Skip to main content

Thank you for visiting nature.com. You are using a browser version with limited support for CSS. To obtain the best experience, we recommend you use a more up to date browser (or turn off compatibility mode in Internet Explorer). In the meantime, to ensure continued support, we are displaying the site without styles and JavaScript.

Neuroscience evidence counters a rape myth

Victims frequently report immobility during rape and sexual assault, often using the term ‘freezing’. Neuroscientific evidence suggests fear and threat can block cortical neural circuits for action control, leading to involuntary immobility. Defence arguments that blame victims for freezing are thus inappropriate and unjust.

This is a preview of subscription content, access via your institution

Access options

Rent or buy this article

Get just this article for as long as you need it

$39.95

Prices may be subject to local taxes which are calculated during checkout

Fig. 1: A hypothesized neural circuit underlying the suspension of voluntary action control during IRSA.

References

  1. McDonald, E. Rape Myths as Barriers to Fair Trial Processes: Comparing Adult Rape Trials with those in the Aotearoa Sexual Violence Court Pilot (Canterbury Univ. Press, 2020).

  2. Möller, A., Söndergaard, H. P. & Helström, L. Acta Obstet. Gynecol. Scand. 96, 932–938 (2017).

    Article  PubMed  Google Scholar 

  3. Kozlowska, K., Walker, P., McLean, L. & Carrive, P. Harv. Rev. Psychiatry 23, 263–287 (2015).

    Article  PubMed  PubMed Central  Google Scholar 

  4. Roelofs, K. & Dayan, P. Nat. Rev. Neurosci. 23, 568–580 (2022).

    Article  CAS  PubMed  Google Scholar 

  5. TeBockhorst, S. F., O’Halloran, M. S. & Nyline, B. N. Psychol. Trauma 7, 171–178 (2015).

    Article  PubMed  Google Scholar 

  6. LeDoux, J. Biol. Psychiatry 44, 1229–1238 (1998).

    Article  CAS  PubMed  Google Scholar 

  7. Tovote, P. et al. Nature 534, 206–212 (2016).

    Article  CAS  PubMed  Google Scholar 

  8. Bouvier, J. et al. Cell 163, 1191–1203 (2015).

    Article  CAS  PubMed  PubMed Central  Google Scholar 

  9. Magoun, H. W. Science 100, 549–550 (1944).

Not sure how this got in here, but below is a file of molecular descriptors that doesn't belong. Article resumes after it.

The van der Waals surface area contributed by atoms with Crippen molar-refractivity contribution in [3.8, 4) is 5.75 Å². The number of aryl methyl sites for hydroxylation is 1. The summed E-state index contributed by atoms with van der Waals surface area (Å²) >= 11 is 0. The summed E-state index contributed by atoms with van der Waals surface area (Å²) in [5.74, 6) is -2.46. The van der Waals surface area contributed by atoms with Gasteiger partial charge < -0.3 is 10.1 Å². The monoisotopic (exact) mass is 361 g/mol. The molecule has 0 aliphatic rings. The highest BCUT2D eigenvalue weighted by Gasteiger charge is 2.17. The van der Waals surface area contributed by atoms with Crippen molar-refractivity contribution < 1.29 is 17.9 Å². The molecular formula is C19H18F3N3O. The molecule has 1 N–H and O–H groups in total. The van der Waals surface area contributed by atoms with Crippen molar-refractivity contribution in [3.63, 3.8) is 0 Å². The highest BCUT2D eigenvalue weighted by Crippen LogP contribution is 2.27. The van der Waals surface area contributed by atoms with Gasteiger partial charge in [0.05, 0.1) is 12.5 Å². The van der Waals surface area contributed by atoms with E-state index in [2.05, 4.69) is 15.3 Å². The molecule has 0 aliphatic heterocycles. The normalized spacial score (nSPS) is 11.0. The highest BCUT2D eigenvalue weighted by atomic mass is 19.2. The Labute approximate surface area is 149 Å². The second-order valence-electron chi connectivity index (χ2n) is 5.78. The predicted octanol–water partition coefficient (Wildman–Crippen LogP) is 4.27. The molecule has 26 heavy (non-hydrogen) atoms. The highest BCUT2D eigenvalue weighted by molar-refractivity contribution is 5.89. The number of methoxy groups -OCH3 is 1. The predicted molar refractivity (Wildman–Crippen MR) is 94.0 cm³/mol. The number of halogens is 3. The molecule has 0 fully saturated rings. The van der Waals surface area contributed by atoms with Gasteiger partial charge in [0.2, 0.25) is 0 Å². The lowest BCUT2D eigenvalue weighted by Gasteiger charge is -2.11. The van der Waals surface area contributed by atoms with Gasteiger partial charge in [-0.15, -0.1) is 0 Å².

Article  CAS  PubMed  Google Scholar 

  10. Hashemi, M. M. et al. Sci. Rep. 9, 4240 (2019).

    Article  PubMed  PubMed Central  Google Scholar 

  11. Fusé, T., Forsyth, J. P., Marx, B., Gallup, G. G. & Weaver, S. J. Anxiety Disord. 21, 265–283 (2007).

    Article  PubMed  Google Scholar 

  12. Brownstone, R. M. & Chopek, J. W. Front. Neural Circuits 12, 30 (2018).

    Article  PubMed  PubMed Central  Google Scholar 

  13. Hart, H. L. A. The Concept of Law (Oxford Univ. Press, 1994).

  14. Bisby, J. A., Burgess, N. & Brewin, C. R. Curr. Dir. Psychol. Sci. 29, 267–272 (2020).

    Article  PubMed  PubMed Central  Google Scholar 

  15. Haggard, P. Nat. Rev. Neurosci. 18, 196–207 (2017).

    Article  CAS  PubMed  Google Scholar 

  16. Mourtgos, S. M., Adams, I. T. & Mastracci, S. H. J. Crim. Justice 74, 101818 (2021).

    Article  Google Scholar 

  17. Gonzalez-Liencres, C. et al. Front. Pyschol. 11, 820 (2020).

    Article  Google Scholar 

  18. R v Dunrobin [2008] QCA 116 (2008).

  19. R v Lennox; ex parte Attorney-General (Qld) [2018] QCA 311 (2018).

  20. United States v. Townsend, 34 M.J. 882 (1992).

Download references

Acknowledgements

We are grateful to K. Roelofs, L. Claydon, P. Catley, S. Baker, J. Christensen, C. Gonzalez-Liencres and J.-D. Haynes for advice and comments. P.H. was additionally supported by a Reimar Lüst Fellowship from the Alexander von Humboldt Foundation and the Fritz Thyssen Foundation. Preparatory work was supported by UKRI-AHRC Science in Culture grant to P.H. (award number: 162746). The funders had no role in study design, data collection and analysis, decision to publish or preparation of the manuscript.

Author information

Authors and Affiliations

Authors

Corresponding author

Correspondence to Patrick Haggard.

Ethics declarations

Competing interests

The authors declare no competing interests.

Peer review

Peer review information

Nature Human Behaviour thanks Anna Möller, Philip Tovote and the other, anonymous, reviewer(s) for their contribution to the peer review of this work.

Rights and permissions

Reprints and Permissions

About this article

Check for updates. Verify currency and authenticity via CrossMark

Cite this article

Dhawan, E., Haggard, P. Neuroscience evidence counters a rape myth. Nat Hum Behav (2023). https://doi.org/10.1038/s41562-023-01598-6

Download citation

  • Published:

  • DOI: https://doi.org/10.1038/s41562-023-01598-6

Search

Quick links

Nature Briefing

Sign up for the Nature Briefing newsletter — what matters in science, free to your inbox daily.

Get the most important science stories of the day, free in your inbox. Sign up for Nature Briefing